AI wasn’t a new topic for me. I had used machine-learning techniques for projecting levels of precipitation and for rainfall-runoff modelling. I had also worked on the social implications of emerging technologies as a research fellow in 2016–17 at the Harvard Kennedy School in Cambridge, Massachusetts.

Crucial skill sets

Nevertheless, I was surprised when I secured an interview, and intrigued when I learnt why I’d made the shortlist. 3Ai was not looking at developing AI technologies with legions of software engineers. Instead, it aimed to build a new field of applied science to manage the machines. I learnt that, to accomplish such a goal, transdisciplinarity was not just ‘nice to have’ — it was crucial. I started the position in March 2018.

Until I met my colleagues, I had considered my academic journey to be unusual. I was surprised to find that everyone at the institute had an intriguing mix of disciplinary skills: computer science and human geography, nuclear physics and journalism, public policy and medical anthropology, law and nanotechnology. The realization that I was far from alone in travelling between disciplines was eye-opening for me.

My colleagues and I launched an experimental master’s programme at ANU to develop, test and iterate a curriculum for this applied science with a group of hand-selected students who had diverse backgrounds ranging from psychology and social work, security ethnography and theatre directing to teaching, policy and defence.

Working with people who have different skill sets, who are open to different ways of thinking and doing things, gives me hope that AI research can be the new destination for those interested in transdisciplinary research and education.

Why? Because current events around digital technology, along with debates about biased algorithms and ethical and regulatory challenges of autonomous systems, underscore the fact that AI is more than a technology of the future. It is impacting today’s sociopolitical climate. More importantly, current events and debates highlight the fact that AI management is more of a social and political issue than an engineering challenge.

Transdisciplinary approaches here, I think, can help us to understand and navigate this socio-technical challenge. The challenges of AI research call for scientists from many disciplines who are actively working with policymakers, non-governmental organizations and communities, among other stakeholders.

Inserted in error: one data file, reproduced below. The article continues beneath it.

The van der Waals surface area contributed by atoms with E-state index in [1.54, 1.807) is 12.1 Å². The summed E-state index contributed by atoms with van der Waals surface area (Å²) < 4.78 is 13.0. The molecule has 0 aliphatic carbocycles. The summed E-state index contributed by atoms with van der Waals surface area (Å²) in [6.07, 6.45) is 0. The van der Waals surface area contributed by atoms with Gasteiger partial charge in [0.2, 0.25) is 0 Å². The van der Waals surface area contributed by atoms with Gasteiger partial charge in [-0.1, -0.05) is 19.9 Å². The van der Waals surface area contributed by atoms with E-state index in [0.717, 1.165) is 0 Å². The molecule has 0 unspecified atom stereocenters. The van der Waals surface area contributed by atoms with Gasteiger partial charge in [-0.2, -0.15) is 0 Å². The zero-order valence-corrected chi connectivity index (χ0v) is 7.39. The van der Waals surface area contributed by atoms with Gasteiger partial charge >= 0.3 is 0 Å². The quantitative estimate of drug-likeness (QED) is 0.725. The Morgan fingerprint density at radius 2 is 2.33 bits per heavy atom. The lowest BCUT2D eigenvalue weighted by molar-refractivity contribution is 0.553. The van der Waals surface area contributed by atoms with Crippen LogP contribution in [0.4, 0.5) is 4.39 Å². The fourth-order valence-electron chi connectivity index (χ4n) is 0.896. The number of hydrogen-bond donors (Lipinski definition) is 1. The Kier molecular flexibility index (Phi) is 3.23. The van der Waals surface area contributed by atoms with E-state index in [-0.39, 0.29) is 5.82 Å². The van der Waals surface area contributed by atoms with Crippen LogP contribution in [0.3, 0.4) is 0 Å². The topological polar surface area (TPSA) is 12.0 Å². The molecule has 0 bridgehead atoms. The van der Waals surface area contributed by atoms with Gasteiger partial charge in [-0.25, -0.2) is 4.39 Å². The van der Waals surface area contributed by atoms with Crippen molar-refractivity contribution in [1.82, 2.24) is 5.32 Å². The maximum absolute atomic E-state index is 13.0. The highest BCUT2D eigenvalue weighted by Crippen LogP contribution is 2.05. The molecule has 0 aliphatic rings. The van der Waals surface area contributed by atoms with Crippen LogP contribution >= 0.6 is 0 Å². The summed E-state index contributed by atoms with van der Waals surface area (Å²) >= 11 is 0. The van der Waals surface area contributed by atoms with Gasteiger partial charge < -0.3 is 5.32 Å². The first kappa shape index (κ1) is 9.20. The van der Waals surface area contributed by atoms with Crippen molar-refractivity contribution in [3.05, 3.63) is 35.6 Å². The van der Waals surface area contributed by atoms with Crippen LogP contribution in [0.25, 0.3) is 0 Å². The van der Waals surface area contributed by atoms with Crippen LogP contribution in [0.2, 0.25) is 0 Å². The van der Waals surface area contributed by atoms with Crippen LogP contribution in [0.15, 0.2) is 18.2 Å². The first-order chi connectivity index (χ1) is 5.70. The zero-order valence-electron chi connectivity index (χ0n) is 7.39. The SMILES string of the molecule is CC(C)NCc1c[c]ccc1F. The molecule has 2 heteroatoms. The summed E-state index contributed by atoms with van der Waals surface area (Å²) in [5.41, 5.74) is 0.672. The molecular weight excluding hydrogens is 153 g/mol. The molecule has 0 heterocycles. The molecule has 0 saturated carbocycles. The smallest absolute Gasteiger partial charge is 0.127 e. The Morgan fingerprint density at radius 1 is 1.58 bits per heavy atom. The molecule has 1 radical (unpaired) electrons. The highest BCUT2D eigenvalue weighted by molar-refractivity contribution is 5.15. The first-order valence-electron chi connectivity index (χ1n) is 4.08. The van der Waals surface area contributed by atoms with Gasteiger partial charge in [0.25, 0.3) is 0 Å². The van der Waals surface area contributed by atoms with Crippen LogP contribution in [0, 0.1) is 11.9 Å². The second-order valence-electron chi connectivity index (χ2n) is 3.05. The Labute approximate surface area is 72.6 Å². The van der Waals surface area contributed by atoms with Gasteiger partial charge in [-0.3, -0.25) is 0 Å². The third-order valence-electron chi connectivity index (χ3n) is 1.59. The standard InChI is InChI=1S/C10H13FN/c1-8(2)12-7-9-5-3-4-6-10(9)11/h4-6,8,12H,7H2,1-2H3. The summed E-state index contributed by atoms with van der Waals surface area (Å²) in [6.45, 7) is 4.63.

I predict a new genre of training, research and education that includes hiring scientists and others who are willing to tackle the important questions around AI.

I also expect that this demand will push institutions, and universities in particular, to transform their approach towards researching and teaching AI, expanding scientists’ capabilities beyond machine learning and software engineering. Universities are already starting to invest in this area. In October 2018, the Massachusetts Institute of Technology in Cambridge announced a US$1-billion investment in computer and AI research. Stanford University in California, and the University of Cambridge and Oxford University in the United Kingdom, among others, have also started to build their own centres for AI research.

How can you join the AI conversation? Keep researching crucial questions about the human and environmental aspects of AI-powered technologies. Keep thinking about your skill sets and how they might be used for designing a future in which the use of AI is expanded.

Your skills in whatever discipline can still be relevant in a technical conversation. Keep stretching your mind in new directions.

doi: 10.1038/d41586-019-01251-1

This is an article from the Nature Careers Community, a place for Nature readers to share their professional experiences and advice. Guest posts are encouraged. You can get in touch with the editor at